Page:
‘Naomi Osaka’ on Netflix Is a Humanizing Look At a Superhero

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It’s rare to watch a documentary about an athlete while they’re currently at the top of their game, but Naomi Osaka could be just that. Well, perhaps this particular athlete hasn’t quite reached the top of her game just yet, as she continues to ascend in every way, on and off the tennis courts.

The new Netflix series, comprised of three, easily bingeable 40-minute episodes, follows the tennis phenom throughout 2019 and 2020 as her impact within the sport is just as impressive as her impact on the world. Directed by Garrett Bradley and produced by LeBron James and Maverick Carter’s Uninterrupted, this is the kind of series that will recruit new tennis fans. I, for one, knew of Naomi but don’t follow the sport closely. Before I’d even finished watching, I was already following her on Instagram. So whether you’re obsessed with the sport or just vaguely familiar, Naomi Osaka will get you excited for the next time we’re able to watch this woman in action.

It’s also a reminder of the power that young people have to change the world. Being in your early 20s is not just about making TikToks — for Naomi, it’s about bringing awareness to important causes, taking care of her physical and mental health, and separating her worth as a human being from the job at which she’s exceptionally talented and famous for doing. In fact, Osaka’s real impact on the world probably won’t be felt for years to come, but this documentary is certainly a good starting point to understanding her.

If her recent headline-making decision to focus on her mental health left you scratching your own head, take a look at this series. And it’s not the only aspect you’ll get clarity on: those Black Lives Matter masks she wore last year at the US Open; her background, her culture, and her family; and her perspective on her job and how that factors into the world around her — it’s all discussed here.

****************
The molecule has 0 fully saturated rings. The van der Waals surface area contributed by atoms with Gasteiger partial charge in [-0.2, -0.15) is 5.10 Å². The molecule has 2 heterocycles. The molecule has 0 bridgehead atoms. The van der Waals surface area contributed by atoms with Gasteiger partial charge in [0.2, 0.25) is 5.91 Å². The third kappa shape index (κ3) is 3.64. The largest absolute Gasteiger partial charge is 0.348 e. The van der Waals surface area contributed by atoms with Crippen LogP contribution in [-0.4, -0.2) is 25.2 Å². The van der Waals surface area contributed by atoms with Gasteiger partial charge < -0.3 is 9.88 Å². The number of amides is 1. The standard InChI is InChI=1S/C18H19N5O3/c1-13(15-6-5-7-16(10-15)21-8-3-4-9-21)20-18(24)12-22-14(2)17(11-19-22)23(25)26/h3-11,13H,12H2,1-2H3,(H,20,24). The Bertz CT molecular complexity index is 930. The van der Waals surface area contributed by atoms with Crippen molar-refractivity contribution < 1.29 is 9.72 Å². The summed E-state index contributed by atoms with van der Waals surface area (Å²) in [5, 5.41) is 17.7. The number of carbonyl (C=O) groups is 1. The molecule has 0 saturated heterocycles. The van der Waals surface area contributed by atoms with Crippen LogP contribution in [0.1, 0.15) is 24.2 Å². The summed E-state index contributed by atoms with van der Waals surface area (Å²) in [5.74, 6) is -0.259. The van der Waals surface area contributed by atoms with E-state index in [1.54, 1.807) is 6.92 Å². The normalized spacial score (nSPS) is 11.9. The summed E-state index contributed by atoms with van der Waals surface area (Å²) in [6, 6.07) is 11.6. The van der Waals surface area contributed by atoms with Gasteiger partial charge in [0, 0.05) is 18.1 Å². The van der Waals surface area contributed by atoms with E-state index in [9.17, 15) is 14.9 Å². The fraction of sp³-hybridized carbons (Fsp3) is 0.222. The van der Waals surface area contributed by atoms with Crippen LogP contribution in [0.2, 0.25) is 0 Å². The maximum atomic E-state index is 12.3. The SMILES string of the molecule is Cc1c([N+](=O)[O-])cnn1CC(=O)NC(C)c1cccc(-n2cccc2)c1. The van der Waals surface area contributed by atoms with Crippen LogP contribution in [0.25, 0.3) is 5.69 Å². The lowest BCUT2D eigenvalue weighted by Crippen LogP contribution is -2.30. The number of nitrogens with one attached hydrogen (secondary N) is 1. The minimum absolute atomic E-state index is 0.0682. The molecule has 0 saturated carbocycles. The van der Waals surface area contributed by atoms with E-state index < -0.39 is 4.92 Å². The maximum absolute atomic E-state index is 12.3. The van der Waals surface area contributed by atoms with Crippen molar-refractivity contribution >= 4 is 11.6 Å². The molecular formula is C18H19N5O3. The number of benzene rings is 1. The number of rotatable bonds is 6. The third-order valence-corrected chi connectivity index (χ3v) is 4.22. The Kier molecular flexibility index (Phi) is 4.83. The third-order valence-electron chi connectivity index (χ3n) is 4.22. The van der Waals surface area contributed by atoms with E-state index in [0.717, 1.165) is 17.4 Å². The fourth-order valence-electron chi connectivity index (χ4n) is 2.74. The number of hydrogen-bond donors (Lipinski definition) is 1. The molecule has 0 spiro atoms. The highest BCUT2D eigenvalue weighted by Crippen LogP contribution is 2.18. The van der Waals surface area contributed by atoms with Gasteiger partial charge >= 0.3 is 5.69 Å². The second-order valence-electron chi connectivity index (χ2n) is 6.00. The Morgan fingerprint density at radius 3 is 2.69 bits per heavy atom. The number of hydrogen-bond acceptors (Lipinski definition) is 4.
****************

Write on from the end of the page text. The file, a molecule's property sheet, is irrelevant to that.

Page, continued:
As she’s speaking, to her family at home or to reporters at a press conference, I noticed she inserts plenty of “ums” and “likes” into her speech, the way most people her age do. However, that is contrasted with her exceptional talent on the tennis courts, and only emphasizes the reminder to all watching that even superheroes are normal people. Also: be sure to have tissues nearby for when her touching friendship with Kobe Bryant comes up.

If anything, this series will hopefully remind viewers to think before they tweet, especially when it comes to criticizing athletes, but double especially ahead of the Olympics. Even after watching this incredibly intimate documentary, the media attention and scrutiny of these athletes is unfathomable. The series does a good job showing how Osaka copes with the immeasurable pressure put upon her to perform all around the world, aided by the support of her family and team around her, and how she remains not only more enlightened than most of us, but a true class act in every way. We’re lucky that we get to watch this woman on the court, but this interesting, insightful, and inspiring documentary also shows how lucky we are to get to know her in this way.

Stream Naomi Osaka on Netflix

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